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Periodontal disease is typically diagnosed by your dentist or dental hygienist during a thorough periodontal examination, which should be a routine part of your regular dental check-up.

During this examination, a periodontal probe, a small dental instrument, is gently inserted into the sulcus (pocket or space) between the tooth and the gums to measure its depth. In a healthy mouth, the sulcus measures three millimeters or less and does not bleed. Deeper pockets, along with bleeding, inflammation, tooth mobility, and other factors, can indicate the presence and severity of periodontal disease.

Based on these findings, your dentist or hygienist will make a diagnosis falling into one of the following categories:


Chronic periodontitis is marked by inflammation in the supporting tissues, leading to deep pockets and gum recession. While it may seem like the teeth are elongating, it’s actually the result of receding gums. This type is prevalent and involves a gradual loss of attachment, interspersed with periods of rapid progression.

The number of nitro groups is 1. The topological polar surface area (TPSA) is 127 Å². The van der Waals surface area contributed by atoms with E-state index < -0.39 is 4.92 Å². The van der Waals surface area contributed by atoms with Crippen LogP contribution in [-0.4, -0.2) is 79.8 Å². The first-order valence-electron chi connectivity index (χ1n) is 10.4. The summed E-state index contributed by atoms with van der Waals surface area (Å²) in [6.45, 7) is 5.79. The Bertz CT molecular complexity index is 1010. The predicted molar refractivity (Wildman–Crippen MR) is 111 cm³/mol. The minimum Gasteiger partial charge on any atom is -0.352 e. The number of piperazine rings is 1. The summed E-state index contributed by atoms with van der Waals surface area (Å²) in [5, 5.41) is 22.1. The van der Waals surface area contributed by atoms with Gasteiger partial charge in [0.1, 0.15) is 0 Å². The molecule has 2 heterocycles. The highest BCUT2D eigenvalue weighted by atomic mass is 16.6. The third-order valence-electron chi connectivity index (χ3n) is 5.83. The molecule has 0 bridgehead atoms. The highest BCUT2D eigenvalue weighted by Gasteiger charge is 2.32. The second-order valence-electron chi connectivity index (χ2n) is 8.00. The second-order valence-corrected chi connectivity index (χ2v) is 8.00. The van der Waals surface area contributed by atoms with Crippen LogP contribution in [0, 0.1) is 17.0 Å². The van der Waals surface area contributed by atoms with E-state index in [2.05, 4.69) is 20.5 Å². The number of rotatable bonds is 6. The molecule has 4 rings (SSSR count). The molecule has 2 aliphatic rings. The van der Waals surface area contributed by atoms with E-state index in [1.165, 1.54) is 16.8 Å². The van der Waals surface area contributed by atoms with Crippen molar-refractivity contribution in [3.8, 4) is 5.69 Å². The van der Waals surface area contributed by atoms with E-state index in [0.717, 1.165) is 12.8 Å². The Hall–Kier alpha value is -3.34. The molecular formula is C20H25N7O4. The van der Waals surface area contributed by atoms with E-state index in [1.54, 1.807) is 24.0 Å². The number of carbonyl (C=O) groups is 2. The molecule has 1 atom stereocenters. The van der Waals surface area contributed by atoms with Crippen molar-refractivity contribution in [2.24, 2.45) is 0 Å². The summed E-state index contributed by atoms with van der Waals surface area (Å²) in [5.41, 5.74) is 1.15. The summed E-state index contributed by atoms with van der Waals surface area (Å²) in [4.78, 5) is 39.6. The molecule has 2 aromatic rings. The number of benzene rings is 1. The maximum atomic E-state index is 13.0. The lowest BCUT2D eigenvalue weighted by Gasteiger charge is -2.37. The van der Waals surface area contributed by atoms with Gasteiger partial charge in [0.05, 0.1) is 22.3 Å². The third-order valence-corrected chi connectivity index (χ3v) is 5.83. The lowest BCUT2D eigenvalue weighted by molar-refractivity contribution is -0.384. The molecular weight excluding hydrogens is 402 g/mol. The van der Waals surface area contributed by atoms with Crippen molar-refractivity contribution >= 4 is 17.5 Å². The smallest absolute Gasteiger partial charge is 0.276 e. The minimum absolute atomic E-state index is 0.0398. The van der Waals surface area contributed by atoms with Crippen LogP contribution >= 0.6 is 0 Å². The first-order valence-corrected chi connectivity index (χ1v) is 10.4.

Gingivitis marks the initial stage of periodontal disease. Plaque buildup and its toxic by-products irritate the gums, leading to tenderness, inflammation, and often bleeding.


As plaque hardens into calculus (tartar), it exacerbates the condition. The gums recede from the teeth, creating deeper pockets that accumulate bacteria and pus. This further irritates the gums, causing inflammation and easy bleeding. Additionally, slight to moderate bone loss may occur.

Advanced Periodontitis:

Continued destruction of the gums, bone, and periodontal ligament results in decreased tooth support. Untreated, affected teeth may become severely loose and eventually lost. This stage is characterized by generalized moderate to severe bone loss.